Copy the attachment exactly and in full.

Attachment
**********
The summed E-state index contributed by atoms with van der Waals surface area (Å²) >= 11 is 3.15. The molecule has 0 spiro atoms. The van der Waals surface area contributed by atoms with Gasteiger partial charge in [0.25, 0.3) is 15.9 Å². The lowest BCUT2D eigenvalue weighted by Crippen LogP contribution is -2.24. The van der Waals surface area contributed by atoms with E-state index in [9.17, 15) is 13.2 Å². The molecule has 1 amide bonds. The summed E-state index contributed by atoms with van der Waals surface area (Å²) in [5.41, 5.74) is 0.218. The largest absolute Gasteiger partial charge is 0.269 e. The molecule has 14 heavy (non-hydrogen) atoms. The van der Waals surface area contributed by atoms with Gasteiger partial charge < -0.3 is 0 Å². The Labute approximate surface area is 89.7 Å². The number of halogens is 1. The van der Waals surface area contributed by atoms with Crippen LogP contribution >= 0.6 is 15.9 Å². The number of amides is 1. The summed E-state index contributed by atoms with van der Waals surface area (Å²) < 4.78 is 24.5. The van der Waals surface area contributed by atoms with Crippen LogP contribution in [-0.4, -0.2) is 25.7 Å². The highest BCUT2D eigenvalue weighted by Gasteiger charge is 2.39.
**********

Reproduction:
The summed E-state index contributed by atoms with van der Waals surface area (Å²) >= 11 is 3.15. The molecule has 0 spiro atoms. The van der Waals surface area contributed by atoms with Gasteiger partial charge in [0.25, 0.3) is 15.9 Å². The lowest BCUT2D eigenvalue weighted by Crippen LogP contribution is -2.24. The van der Waals surface area contributed by atoms with E-state index in [9.17, 15) is 13.2 Å². The molecule has 1 amide bonds. The summed E-state index contributed by atoms with van der Waals surface area (Å²) in [5.41, 5.74) is 0.218. The largest absolute Gasteiger partial charge is 0.269 e. The molecule has 14 heavy (non-hydrogen) atoms. The van der Waals surface area contributed by atoms with Gasteiger partial charge < -0.3 is 0 Å². The Labute approximate surface area is 89.7 Å². The number of halogens is 1. The van der Waals surface area contributed by atoms with Crippen LogP contribution >= 0.6 is 15.9 Å². The number of amides is 1. The summed E-state index contributed by atoms with van der Waals surface area (Å²) < 4.78 is 24.5. The van der Waals surface area contributed by atoms with Crippen LogP contribution in [-0.4, -0.2) is 25.7 Å². The highest BCUT2D eigenvalue weighted by Gasteiger charge is 2.39.